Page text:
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Rethinking Empathy (edited volume, 10/1/2012 for proposals) [UPDATE]
full name / name of organization:
Meghan Marie Hammond and Sue J. Kim / NYU and UMass Lowell
Rethinking Empathy: What Literature Can Teach Us About Feeling With Others
Recent years have seen exciting developments on the topic of empathy in a number of fields including neuroscience, social psychology, and philosophy. We invite proposals for essays to be included in a collection on empathy and literature. We believe this volume will serve as an important contribution to a growing field of inquiry. The collection conceives of “literature” broadly to include the graphic novel. We are also open to other narrative media, such as film, television, and online media.
We welcome proposals that treat any genre of literature, but the focus of inquiry must be specifically empathy. While we will consider proposals for papers that analyze the conceptual and practical differences between empathy and sympathy, we will not entertain proposals for papers that focus exclusively on sympathy. Proposals for contributions that will treat postcolonial literature, ethnic U.S. literatures, or literature outside the Anglo-American tradition are especially welcome. While we are eager to read proposals by scholars working in languages other than English, all essays for the collection will be written in English.
Selected proposals will challenge common conceptions about empathy, asking readers to rethink what it is, what is does, and who is capable of performing it. Potential topics may include but are not limited to: the connections between empathy and violence, the relation between empathic structures and narrative structures, or the diversity of empathic forms (i.e. affective empathy, cognitive empathy, physical empathy). We encourage proposals for papers that make productive connections to other academic fields like psychology and neurobiology while maintaining a focus on literature.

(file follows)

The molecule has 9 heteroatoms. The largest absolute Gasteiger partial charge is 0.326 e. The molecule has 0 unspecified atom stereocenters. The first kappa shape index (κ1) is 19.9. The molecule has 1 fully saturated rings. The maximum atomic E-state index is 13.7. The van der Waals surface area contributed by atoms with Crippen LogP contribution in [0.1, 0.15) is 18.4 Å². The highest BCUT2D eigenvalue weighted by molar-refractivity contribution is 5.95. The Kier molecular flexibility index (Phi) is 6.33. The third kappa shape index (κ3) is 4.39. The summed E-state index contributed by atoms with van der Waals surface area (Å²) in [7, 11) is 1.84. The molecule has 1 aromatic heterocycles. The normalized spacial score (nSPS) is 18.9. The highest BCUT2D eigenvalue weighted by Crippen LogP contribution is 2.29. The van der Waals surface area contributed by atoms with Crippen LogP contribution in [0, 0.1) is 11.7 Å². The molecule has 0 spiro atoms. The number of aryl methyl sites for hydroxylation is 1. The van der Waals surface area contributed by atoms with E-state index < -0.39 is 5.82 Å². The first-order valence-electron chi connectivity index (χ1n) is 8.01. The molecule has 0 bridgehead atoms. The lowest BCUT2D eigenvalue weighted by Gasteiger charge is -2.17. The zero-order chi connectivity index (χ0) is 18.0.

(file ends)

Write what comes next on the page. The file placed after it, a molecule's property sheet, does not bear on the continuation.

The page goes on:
Please send 500-word proposals for papers outlining subject, primary sources, and methodology to both Meg Hammond (email@example.com) and Sue J. Kim (firstname.lastname@example.org) by October 1, 2012. The editors will use accepted abstracts for a book proposal to be submitted to a respected university press. We anticipate that finished essays of approximately 7,500 words will be due by July 15, 2013. Please include along with your proposal a brief biographical statement of no more than 150 words outlining your credentials and publication history.